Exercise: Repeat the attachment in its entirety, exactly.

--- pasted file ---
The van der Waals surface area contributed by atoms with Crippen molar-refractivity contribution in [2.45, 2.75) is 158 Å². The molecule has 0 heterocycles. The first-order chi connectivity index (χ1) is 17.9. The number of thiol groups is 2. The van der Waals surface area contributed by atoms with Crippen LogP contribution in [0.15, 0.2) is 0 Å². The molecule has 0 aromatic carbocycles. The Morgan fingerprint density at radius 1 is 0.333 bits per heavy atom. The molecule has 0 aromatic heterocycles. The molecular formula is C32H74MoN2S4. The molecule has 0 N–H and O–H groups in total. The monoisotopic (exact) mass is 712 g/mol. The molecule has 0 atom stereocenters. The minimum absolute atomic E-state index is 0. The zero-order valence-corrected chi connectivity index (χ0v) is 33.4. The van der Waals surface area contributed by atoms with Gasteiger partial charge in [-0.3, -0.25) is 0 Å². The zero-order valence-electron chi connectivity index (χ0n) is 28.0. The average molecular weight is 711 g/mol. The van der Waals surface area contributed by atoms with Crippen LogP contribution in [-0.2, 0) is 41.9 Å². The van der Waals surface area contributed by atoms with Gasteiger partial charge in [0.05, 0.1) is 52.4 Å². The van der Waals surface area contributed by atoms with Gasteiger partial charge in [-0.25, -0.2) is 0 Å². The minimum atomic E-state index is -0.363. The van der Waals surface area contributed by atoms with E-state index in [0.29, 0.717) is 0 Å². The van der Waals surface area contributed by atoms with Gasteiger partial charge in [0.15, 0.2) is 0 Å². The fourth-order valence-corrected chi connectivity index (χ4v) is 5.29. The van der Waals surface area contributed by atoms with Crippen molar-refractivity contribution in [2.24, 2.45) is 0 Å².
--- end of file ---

The van der Waals surface area contributed by atoms with Crippen molar-refractivity contribution in [2.45, 2.75) is 158 Å². The molecule has 0 heterocycles. The first-order chi connectivity index (χ1) is 17.9. The number of thiol groups is 2. The van der Waals surface area contributed by atoms with Crippen LogP contribution in [0.15, 0.2) is 0 Å². The molecule has 0 aromatic carbocycles. The Morgan fingerprint density at radius 1 is 0.333 bits per heavy atom. The molecule has 0 aromatic heterocycles. The molecular formula is C32H74MoN2S4. The molecule has 0 N–H and O–H groups in total. The monoisotopic (exact) mass is 712 g/mol. The molecule has 0 atom stereocenters. The minimum absolute atomic E-state index is 0. The zero-order valence-corrected chi connectivity index (χ0v) is 33.4. The van der Waals surface area contributed by atoms with Gasteiger partial charge in [-0.3, -0.25) is 0 Å². The zero-order valence-electron chi connectivity index (χ0n) is 28.0. The average molecular weight is 711 g/mol. The van der Waals surface area contributed by atoms with Crippen LogP contribution in [-0.2, 0) is 41.9 Å². The van der Waals surface area contributed by atoms with Gasteiger partial charge in [0.05, 0.1) is 52.4 Å². The van der Waals surface area contributed by atoms with Gasteiger partial charge in [-0.25, -0.2) is 0 Å². The minimum atomic E-state index is -0.363. The van der Waals surface area contributed by atoms with E-state index in [0.29, 0.717) is 0 Å². The van der Waals surface area contributed by atoms with Gasteiger partial charge in [0.15, 0.2) is 0 Å². The fourth-order valence-corrected chi connectivity index (χ4v) is 5.29. The van der Waals surface area contributed by atoms with Crippen molar-refractivity contribution in [2.24, 2.45) is 0 Å².